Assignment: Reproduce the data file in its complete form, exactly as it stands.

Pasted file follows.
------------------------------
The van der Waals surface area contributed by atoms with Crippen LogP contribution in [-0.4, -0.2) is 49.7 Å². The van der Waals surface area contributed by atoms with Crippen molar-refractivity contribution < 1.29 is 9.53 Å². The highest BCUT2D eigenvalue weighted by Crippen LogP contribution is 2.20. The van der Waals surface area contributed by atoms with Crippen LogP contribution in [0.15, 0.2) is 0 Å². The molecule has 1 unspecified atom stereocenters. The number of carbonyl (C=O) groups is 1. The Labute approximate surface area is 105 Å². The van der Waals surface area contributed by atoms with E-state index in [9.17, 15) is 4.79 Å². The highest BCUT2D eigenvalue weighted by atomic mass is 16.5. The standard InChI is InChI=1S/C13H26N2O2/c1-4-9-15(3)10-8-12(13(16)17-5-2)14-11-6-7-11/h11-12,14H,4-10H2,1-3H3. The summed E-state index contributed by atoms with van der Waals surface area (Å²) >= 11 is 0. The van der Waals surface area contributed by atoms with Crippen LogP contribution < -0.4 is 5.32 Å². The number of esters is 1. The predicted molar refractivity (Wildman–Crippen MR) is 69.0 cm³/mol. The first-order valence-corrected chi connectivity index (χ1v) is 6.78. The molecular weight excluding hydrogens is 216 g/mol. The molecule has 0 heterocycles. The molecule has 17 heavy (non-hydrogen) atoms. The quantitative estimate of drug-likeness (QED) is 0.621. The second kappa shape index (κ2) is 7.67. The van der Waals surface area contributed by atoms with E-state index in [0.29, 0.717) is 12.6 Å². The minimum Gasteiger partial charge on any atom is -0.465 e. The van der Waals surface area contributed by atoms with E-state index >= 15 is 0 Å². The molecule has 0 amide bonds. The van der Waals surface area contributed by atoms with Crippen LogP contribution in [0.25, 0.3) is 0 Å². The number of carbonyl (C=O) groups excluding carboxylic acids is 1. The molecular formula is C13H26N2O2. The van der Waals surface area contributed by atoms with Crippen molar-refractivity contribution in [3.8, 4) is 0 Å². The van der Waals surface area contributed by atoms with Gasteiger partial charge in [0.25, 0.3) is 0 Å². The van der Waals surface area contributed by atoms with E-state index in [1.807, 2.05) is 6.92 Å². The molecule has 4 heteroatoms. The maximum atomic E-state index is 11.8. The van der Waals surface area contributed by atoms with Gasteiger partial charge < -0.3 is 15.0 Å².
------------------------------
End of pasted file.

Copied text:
The van der Waals surface area contributed by atoms with Crippen LogP contribution in [-0.4, -0.2) is 49.7 Å². The van der Waals surface area contributed by atoms with Crippen molar-refractivity contribution < 1.29 is 9.53 Å². The highest BCUT2D eigenvalue weighted by Crippen LogP contribution is 2.20. The van der Waals surface area contributed by atoms with Crippen LogP contribution in [0.15, 0.2) is 0 Å². The molecule has 1 unspecified atom stereocenters. The number of carbonyl (C=O) groups is 1. The Labute approximate surface area is 105 Å². The van der Waals surface area contributed by atoms with E-state index in [9.17, 15) is 4.79 Å². The highest BCUT2D eigenvalue weighted by atomic mass is 16.5. The standard InChI is InChI=1S/C13H26N2O2/c1-4-9-15(3)10-8-12(13(16)17-5-2)14-11-6-7-11/h11-12,14H,4-10H2,1-3H3. The summed E-state index contributed by atoms with van der Waals surface area (Å²) >= 11 is 0. The van der Waals surface area contributed by atoms with Crippen LogP contribution < -0.4 is 5.32 Å². The number of esters is 1. The predicted molar refractivity (Wildman–Crippen MR) is 69.0 cm³/mol. The first-order valence-corrected chi connectivity index (χ1v) is 6.78. The molecular weight excluding hydrogens is 216 g/mol. The molecule has 0 heterocycles. The molecule has 17 heavy (non-hydrogen) atoms. The quantitative estimate of drug-likeness (QED) is 0.621. The second kappa shape index (κ2) is 7.67. The van der Waals surface area contributed by atoms with E-state index in [0.29, 0.717) is 12.6 Å². The minimum Gasteiger partial charge on any atom is -0.465 e. The van der Waals surface area contributed by atoms with E-state index >= 15 is 0 Å². The molecule has 0 amide bonds. The van der Waals surface area contributed by atoms with Crippen LogP contribution in [0.25, 0.3) is 0 Å². The number of carbonyl (C=O) groups excluding carboxylic acids is 1. The molecular formula is C13H26N2O2. The van der Waals surface area contributed by atoms with Crippen molar-refractivity contribution in [3.8, 4) is 0 Å². The van der Waals surface area contributed by atoms with Gasteiger partial charge in [0.25, 0.3) is 0 Å². The van der Waals surface area contributed by atoms with E-state index in [1.807, 2.05) is 6.92 Å². The molecule has 4 heteroatoms. The maximum atomic E-state index is 11.8. The van der Waals surface area contributed by atoms with Gasteiger partial charge < -0.3 is 15.0 Å².